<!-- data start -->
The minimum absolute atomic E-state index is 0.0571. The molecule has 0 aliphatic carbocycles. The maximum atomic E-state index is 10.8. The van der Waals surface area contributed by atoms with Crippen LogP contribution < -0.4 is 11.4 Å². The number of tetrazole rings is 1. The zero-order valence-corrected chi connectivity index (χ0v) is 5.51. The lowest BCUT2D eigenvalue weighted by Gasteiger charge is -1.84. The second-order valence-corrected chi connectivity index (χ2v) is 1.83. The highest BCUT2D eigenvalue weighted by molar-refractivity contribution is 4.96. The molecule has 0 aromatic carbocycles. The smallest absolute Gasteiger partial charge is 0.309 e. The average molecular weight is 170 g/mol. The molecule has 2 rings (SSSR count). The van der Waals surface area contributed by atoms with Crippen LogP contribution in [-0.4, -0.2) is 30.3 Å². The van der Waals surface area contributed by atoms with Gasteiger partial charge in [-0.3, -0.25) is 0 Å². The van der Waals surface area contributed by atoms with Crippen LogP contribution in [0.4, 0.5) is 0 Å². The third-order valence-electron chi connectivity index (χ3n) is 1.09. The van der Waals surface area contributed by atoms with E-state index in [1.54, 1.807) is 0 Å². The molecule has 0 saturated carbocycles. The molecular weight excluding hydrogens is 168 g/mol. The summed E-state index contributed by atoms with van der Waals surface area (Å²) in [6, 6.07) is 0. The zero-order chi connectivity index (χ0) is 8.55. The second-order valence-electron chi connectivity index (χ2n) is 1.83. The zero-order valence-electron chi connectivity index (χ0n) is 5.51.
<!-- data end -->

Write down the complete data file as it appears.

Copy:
The minimum absolute atomic E-state index is 0.0571. The molecule has 0 aliphatic carbocycles. The maximum atomic E-state index is 10.8. The van der Waals surface area contributed by atoms with Crippen LogP contribution < -0.4 is 11.4 Å². The number of tetrazole rings is 1. The zero-order valence-corrected chi connectivity index (χ0v) is 5.51. The lowest BCUT2D eigenvalue weighted by Gasteiger charge is -1.84. The second-order valence-corrected chi connectivity index (χ2v) is 1.83. The highest BCUT2D eigenvalue weighted by molar-refractivity contribution is 4.96. The molecule has 0 aromatic carbocycles. The smallest absolute Gasteiger partial charge is 0.309 e. The average molecular weight is 170 g/mol. The molecule has 2 rings (SSSR count). The van der Waals surface area contributed by atoms with Crippen LogP contribution in [-0.4, -0.2) is 30.3 Å². The van der Waals surface area contributed by atoms with Gasteiger partial charge in [-0.3, -0.25) is 0 Å². The van der Waals surface area contributed by atoms with Crippen LogP contribution in [0.4, 0.5) is 0 Å². The third-order valence-electron chi connectivity index (χ3n) is 1.09. The van der Waals surface area contributed by atoms with E-state index in [1.54, 1.807) is 0 Å². The molecule has 0 saturated carbocycles. The molecular weight excluding hydrogens is 168 g/mol. The summed E-state index contributed by atoms with van der Waals surface area (Å²) in [6, 6.07) is 0. The zero-order chi connectivity index (χ0) is 8.55. The second-order valence-electron chi connectivity index (χ2n) is 1.83. The zero-order valence-electron chi connectivity index (χ0n) is 5.51.